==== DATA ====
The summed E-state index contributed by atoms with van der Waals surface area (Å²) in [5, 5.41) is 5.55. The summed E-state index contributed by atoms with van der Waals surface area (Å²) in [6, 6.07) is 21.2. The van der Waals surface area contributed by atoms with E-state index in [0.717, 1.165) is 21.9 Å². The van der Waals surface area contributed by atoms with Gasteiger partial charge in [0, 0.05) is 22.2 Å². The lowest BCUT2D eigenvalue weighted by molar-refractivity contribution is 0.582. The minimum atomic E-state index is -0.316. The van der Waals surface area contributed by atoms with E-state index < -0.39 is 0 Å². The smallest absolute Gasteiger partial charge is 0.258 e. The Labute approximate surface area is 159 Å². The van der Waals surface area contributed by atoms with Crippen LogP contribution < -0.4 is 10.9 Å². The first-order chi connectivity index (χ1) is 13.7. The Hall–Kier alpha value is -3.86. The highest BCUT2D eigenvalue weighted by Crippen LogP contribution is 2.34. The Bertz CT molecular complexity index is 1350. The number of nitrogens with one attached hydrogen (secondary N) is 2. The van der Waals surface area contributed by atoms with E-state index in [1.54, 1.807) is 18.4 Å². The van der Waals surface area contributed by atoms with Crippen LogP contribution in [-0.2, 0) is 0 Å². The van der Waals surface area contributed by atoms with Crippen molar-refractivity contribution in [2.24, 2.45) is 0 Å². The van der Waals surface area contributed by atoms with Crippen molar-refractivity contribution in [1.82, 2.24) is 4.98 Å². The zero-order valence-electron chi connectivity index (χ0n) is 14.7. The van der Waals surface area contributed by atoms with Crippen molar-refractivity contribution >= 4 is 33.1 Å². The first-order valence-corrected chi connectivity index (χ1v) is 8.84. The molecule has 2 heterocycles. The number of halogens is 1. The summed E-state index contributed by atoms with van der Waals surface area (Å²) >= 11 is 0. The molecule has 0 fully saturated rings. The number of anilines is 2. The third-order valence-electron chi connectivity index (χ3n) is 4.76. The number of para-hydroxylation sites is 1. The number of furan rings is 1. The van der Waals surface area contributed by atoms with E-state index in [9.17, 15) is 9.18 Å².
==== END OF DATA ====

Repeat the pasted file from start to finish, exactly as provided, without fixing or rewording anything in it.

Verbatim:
The summed E-state index contributed by atoms with van der Waals surface area (Å²) in [5, 5.41) is 5.55. The summed E-state index contributed by atoms with van der Waals surface area (Å²) in [6, 6.07) is 21.2. The van der Waals surface area contributed by atoms with E-state index in [0.717, 1.165) is 21.9 Å². The van der Waals surface area contributed by atoms with Gasteiger partial charge in [0, 0.05) is 22.2 Å². The lowest BCUT2D eigenvalue weighted by molar-refractivity contribution is 0.582. The minimum atomic E-state index is -0.316. The van der Waals surface area contributed by atoms with E-state index < -0.39 is 0 Å². The smallest absolute Gasteiger partial charge is 0.258 e. The Labute approximate surface area is 159 Å². The van der Waals surface area contributed by atoms with Crippen LogP contribution < -0.4 is 10.9 Å². The first-order chi connectivity index (χ1) is 13.7. The Hall–Kier alpha value is -3.86. The highest BCUT2D eigenvalue weighted by Crippen LogP contribution is 2.34. The Bertz CT molecular complexity index is 1350. The number of nitrogens with one attached hydrogen (secondary N) is 2. The van der Waals surface area contributed by atoms with E-state index in [1.54, 1.807) is 18.4 Å². The van der Waals surface area contributed by atoms with Crippen LogP contribution in [-0.2, 0) is 0 Å². The van der Waals surface area contributed by atoms with Crippen molar-refractivity contribution in [2.24, 2.45) is 0 Å². The van der Waals surface area contributed by atoms with Crippen molar-refractivity contribution in [1.82, 2.24) is 4.98 Å². The zero-order valence-electron chi connectivity index (χ0n) is 14.7. The van der Waals surface area contributed by atoms with Crippen molar-refractivity contribution >= 4 is 33.1 Å². The first-order valence-corrected chi connectivity index (χ1v) is 8.84. The molecule has 2 heterocycles. The number of halogens is 1. The summed E-state index contributed by atoms with van der Waals surface area (Å²) >= 11 is 0. The molecule has 0 fully saturated rings. The number of anilines is 2. The third-order valence-electron chi connectivity index (χ3n) is 4.76. The number of para-hydroxylation sites is 1. The number of furan rings is 1. The van der Waals surface area contributed by atoms with E-state index in [9.17, 15) is 9.18 Å².